Man stumbles upon rare 25-million-year-old teeth of mega-toothed shark
SURF COAST, AUSTRALIA â" Amateur fossil enthusiast Phil Mullaly knew he had found something special when he spotted something glimmering in a boulder.
Mullaly was walking along Jan Juc, a renowned fossil site along Victoriaâs Surf Coast in south Australia, when he spotted a partially exposed shark tooth in the rock.
âI was immediately excited, it was just perfect,â Mullaly said.
That was just one of multiple teeth Mullaly found that day in 2015. Three years later, scientists have confirmed his hunch, saying Thursday that the teeth are all about 25 million years old and belonged to an extinct species of mega-toothed shark â" the Great Jagged Narrow-Toothed Shark (Carcharocles angustidens).Related Story
Video shows breaching great white shark startle researcher
The ancient shark was believed to grow up to about 9 meters (30 feet) long, double the size of a great white shark. The teeth discovered on the beach were around 7 cm (2.75 inches) in length.
Mullalyâs is one of the rarest finds in the history of paleontology, according to Erich Fitzgerald, a palaeontologist at Museums Victoria who led a team to excavate the site where the initial fossils were found.
âIf you think about how long weâve been looking for fossils around the world as a civilization â" which is maybe 200 years â" in (that time) we have found just three (sets of) fossils of this kind on the entire planet, and this most recent find from Australia is one of those three,â Fitzgerald told CNN.
âMy jaw sort of droppedâ
Fitzgerald said he was first contacted by Mullaly last year about a different discovery, during which he briefly mentioned the find at Jan Juc, but it wasnât until the amateur fossil hunter brought the teeth into the museum that Fitzgerald realized how significant the discovery was.
Sharks have the ability to regrow teeth, and can lose up to a tooth a day. That cartilage does not easily decompose, which is why individual shark tooth fossils are somewhat common. However, Fitzgerald said that finding multiple teeth from a single shark is extremely rare.
âThat doesnât happen. That just doesnât happen. Thatâs only happened once before in Australia, and that was a totally different species of shark,â he said.Related Story
For an Enfield scuba shop owner, every week is âShark Weekâ
When Mullaly told him the boulder he found was still on the beach, Fitzgerald said âmy jaw sort of dropped.â
Fitzgerald organized a team to get down to the south Australia coast. They chose to conduct the excavation in December 2017, when the tides were low. Within 20 minutes of searching, Fitzgeraldâs team started to find teeth.
In the end, they extracted more than 40 different specimens. Fitzgerald attributes the finds to dogged work and a bit of luck.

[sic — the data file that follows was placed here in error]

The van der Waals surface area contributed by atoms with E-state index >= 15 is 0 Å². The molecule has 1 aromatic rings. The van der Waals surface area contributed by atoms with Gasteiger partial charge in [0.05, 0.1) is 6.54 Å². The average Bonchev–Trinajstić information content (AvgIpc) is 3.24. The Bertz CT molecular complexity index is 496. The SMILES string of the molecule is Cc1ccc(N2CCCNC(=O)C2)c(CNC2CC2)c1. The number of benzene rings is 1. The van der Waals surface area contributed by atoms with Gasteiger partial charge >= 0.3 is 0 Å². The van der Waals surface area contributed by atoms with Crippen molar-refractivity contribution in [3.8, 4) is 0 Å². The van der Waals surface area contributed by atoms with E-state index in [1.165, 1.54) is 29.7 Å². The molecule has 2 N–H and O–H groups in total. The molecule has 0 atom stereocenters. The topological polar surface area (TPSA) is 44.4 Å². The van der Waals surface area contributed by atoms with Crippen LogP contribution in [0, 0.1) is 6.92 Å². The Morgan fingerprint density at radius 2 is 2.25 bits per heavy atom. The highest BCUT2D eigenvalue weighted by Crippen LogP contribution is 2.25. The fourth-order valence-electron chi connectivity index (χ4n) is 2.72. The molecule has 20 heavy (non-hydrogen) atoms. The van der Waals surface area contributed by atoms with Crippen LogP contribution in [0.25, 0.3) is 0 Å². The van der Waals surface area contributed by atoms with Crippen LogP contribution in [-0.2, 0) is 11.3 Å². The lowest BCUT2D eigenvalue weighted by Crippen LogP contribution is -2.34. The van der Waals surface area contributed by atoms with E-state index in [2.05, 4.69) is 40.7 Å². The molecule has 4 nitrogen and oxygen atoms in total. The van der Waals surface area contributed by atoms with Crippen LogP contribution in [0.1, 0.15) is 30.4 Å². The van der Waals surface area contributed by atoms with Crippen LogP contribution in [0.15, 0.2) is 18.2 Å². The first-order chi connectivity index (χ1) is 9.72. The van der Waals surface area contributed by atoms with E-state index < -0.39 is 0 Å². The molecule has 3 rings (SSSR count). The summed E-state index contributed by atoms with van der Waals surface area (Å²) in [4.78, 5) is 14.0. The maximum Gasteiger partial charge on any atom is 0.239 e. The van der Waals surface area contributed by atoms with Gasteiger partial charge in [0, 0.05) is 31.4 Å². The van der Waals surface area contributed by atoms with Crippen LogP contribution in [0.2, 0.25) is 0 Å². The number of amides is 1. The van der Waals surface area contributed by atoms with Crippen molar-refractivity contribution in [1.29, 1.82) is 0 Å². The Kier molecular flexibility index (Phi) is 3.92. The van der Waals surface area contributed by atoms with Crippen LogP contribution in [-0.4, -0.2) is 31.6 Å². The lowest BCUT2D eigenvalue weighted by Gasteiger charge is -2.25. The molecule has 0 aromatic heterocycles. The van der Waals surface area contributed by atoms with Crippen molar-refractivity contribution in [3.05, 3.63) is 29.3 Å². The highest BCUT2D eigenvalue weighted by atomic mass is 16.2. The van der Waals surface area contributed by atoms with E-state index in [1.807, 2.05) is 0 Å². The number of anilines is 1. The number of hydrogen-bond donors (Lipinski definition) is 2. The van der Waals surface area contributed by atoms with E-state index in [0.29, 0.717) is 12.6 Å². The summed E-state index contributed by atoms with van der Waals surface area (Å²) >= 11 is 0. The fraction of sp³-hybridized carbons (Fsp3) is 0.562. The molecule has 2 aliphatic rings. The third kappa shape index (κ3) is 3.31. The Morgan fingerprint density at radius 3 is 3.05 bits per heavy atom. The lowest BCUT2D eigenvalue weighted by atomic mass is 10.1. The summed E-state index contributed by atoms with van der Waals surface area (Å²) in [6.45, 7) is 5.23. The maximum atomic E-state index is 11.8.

âPaleontology is one of the last branches of science where serendipity, where chance events, timing, coincidence plays a most vital role,â he said.Related Story
Alligator caught on video eating shark off South Carolina coast
âOn that particular day at that particular time, Phil Mullaly was the right man for the job on that beach on the southern coast of Australia.â
Sharks eating sharks
The teeth Fitzgeraldâs team found didnât just belong to the Great Jagged Narrow-Too thed Shark. They also found teeth belonging to several different Sixgill sharks (Hexanchus), Museums Victoria said, a species that still roams Australiaâs coastal waters.
Researchers believe those teeth were left behind as a result of getting lodged in the carcass of the Great Jagged Narrow-Toothed Shark as smaller sharks fed on it after the much larger animal died.
âThe teeth of the sixgill shark work like a crosscut saw, and tore into the Carcharocles angustidens like loggers felling a tree. The stench of blood and decaying flesh would have drawn scavengers from far around,â Museums Victoria palaeontologist Tim Ziegler said in a statement.
âSixgill sharks still live off the Victorian coast today, where they live off the remains of whales and other animals. This find suggests they have performed that lifestyle here for tens of millions of years.â
Fitzgeraldâs team has finished their field research and are now working t o learn more about how the teeth of the Great Jagged Narrow-Toothed shark developed in order to better understand its evolutionary history.
âIf we can find out any more clues about the lifestyle (and) the ecology of this extinct species, that might shed light as to what led to its extinction,â he said.
Fitzgerald said he believes there may be even more shark teeth at Jan Juc and even parts of a spinal column lodged in the cliff, based on what he saw during the excavation. For now, those potential samples are about 20 meters (65 feet) high, out of the reach of excavators.
âIâm willing to bet thereâs more up there,â he said. âWeâll be waiting and ready for the next expedition down to salvage a giant prehistoric shark.â-38.312818 143.997678Source: Google News US Science | Netizen 24 United States